Cryonics as something else
At EconLog economist Bryan Caplan has posted a number of blog entries that perfectly illustrate what happens when cryonics is not presented as a form of experimental long term critical care medicine but linked to other ideas such as transhumanism, mind uploading, and immortalism. One post is titled “What’s Really Wrong With Cryonics” but a close reading of the post and subsequent exchanges between Caplan and cryonics advocate Robin Hanson leave little doubt that this exchange is really about the technical feasibility of mind uploading and the nature of identity.
These topics are of great philosophical and practical interest to some but have little relevance to the technical feasibility of cryonics. When a person goes in for surgery it is not common to engage medical personnel in abstract arguments about the nature of identity prior to induction of anesthesia. Similarly, when hypothermia is used to allow complete circulatory arrest in complex surgical brain procedures it is not common to object that this procedure puts the soul at risk. Even people who do not subscribe to the empiricist premise that underpins modern medicine have come to accept the procedures that are associated with it. Cryonics, as conceived and practiced by organizations like Alcor, is just an extension of the idea that metabolism can be reduced or stopped without inevitable irreversible death.
It is therefore surprising how many discussions about cryonics actually deal with “something else”: overpopulation, transhumanism, the Singularity, egoism, religion etc. It would be convenient to put most of the blame on people who do not want to seriously engage with the technical and bio-ethical arguments involving cryonics but there is an undeniable tendency of some cryonics advocates to dwell excessively on the issues that triggered their own interest in cryonics or alternative methods to preserve one’s identity. There is nothing forbidding cryonics to be linked to such topics but in light of the fact that cryonics as understood by the average person faces formidable obstacles of its own, it is not good public relations to link what is essentially a logical development within medicine to speculative futurism.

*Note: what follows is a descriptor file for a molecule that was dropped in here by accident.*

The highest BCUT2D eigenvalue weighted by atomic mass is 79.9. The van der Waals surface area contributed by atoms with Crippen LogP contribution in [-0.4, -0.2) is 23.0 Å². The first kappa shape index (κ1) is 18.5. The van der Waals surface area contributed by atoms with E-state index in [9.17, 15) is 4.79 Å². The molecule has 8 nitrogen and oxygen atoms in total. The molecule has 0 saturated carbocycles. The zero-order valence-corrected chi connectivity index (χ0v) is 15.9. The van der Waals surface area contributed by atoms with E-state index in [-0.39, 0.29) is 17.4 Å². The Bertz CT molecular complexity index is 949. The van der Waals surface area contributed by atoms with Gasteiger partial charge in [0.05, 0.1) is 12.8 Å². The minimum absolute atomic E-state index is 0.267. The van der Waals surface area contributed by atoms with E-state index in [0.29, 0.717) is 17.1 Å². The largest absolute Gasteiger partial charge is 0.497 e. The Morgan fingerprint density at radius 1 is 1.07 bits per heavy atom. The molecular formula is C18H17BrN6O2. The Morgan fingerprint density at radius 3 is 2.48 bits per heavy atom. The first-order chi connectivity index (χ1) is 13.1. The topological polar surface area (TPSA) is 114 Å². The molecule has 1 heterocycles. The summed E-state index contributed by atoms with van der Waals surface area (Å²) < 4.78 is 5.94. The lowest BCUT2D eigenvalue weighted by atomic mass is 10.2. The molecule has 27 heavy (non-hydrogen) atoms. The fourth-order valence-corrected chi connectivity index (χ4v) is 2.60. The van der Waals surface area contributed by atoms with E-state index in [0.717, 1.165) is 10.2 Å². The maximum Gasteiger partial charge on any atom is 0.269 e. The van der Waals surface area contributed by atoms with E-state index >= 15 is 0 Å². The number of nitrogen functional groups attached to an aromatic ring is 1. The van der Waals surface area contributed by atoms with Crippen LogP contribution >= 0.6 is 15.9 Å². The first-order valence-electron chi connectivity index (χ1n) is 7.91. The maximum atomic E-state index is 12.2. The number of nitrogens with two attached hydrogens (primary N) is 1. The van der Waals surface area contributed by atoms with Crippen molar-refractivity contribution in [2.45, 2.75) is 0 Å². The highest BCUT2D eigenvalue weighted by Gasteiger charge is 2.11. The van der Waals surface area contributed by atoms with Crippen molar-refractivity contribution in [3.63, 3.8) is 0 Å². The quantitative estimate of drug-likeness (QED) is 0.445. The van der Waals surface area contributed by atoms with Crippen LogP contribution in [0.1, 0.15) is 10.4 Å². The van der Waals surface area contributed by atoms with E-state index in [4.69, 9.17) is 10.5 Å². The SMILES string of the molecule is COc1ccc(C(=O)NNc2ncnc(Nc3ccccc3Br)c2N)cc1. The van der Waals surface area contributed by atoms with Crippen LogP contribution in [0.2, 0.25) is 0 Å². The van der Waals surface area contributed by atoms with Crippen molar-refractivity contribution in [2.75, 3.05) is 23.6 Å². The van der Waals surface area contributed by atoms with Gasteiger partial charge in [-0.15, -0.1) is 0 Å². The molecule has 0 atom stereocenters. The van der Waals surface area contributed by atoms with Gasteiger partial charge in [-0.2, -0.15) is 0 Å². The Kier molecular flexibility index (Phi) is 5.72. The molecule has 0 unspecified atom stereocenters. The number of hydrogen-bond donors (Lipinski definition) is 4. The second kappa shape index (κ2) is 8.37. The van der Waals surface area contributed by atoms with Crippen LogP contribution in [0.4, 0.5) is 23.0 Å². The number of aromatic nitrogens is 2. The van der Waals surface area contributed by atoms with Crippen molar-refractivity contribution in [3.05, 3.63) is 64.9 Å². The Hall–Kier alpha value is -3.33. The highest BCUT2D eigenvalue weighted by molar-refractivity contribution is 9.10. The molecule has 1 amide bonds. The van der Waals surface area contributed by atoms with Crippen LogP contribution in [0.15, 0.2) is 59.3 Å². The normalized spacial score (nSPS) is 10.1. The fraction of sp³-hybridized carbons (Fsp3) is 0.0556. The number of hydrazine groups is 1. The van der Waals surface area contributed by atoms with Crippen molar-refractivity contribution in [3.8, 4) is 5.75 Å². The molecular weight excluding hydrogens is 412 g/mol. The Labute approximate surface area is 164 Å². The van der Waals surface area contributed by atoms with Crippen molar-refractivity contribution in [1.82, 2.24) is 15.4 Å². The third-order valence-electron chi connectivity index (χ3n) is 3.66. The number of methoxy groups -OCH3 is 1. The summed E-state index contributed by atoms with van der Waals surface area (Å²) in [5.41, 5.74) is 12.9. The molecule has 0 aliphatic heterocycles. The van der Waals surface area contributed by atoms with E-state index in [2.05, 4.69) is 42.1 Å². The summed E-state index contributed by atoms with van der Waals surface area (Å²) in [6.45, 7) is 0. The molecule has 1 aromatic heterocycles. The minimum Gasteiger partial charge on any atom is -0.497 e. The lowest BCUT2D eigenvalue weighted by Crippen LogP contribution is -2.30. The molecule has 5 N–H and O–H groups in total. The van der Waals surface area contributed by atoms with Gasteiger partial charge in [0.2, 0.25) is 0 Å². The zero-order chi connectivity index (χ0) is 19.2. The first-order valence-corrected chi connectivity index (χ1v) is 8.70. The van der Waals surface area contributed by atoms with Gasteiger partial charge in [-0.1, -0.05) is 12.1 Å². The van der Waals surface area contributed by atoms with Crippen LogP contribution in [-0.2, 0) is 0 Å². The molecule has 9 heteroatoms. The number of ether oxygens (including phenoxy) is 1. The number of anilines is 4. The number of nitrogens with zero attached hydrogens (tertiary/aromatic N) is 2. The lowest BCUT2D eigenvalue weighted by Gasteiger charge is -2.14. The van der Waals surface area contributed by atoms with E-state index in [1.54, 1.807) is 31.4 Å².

Bryan observes that he’d like to think “that Robin’s an outlier among cryonics advocates, but in my experience, he’s perfectly typical. Fascination with technology crowds out not just philosophy of mind, but common sense.” We have made similar claims on this website but with the purpose to advance the cause of cryonics. Bryan is dead-on regarding the issue of common sense, but it is the same common sense that compels one to conclude that philosophy of mind has little practical relevance to biomedical research and practice. Unless Bryan can make a persuasive case that lowering the temperature of a patient to +20 degrees C raises no philosophical issues but lowering the temperature to -196 degrees C does raise philosophical issues there is no reason to introduce such issues into debates about the technical feasibility of cryonics.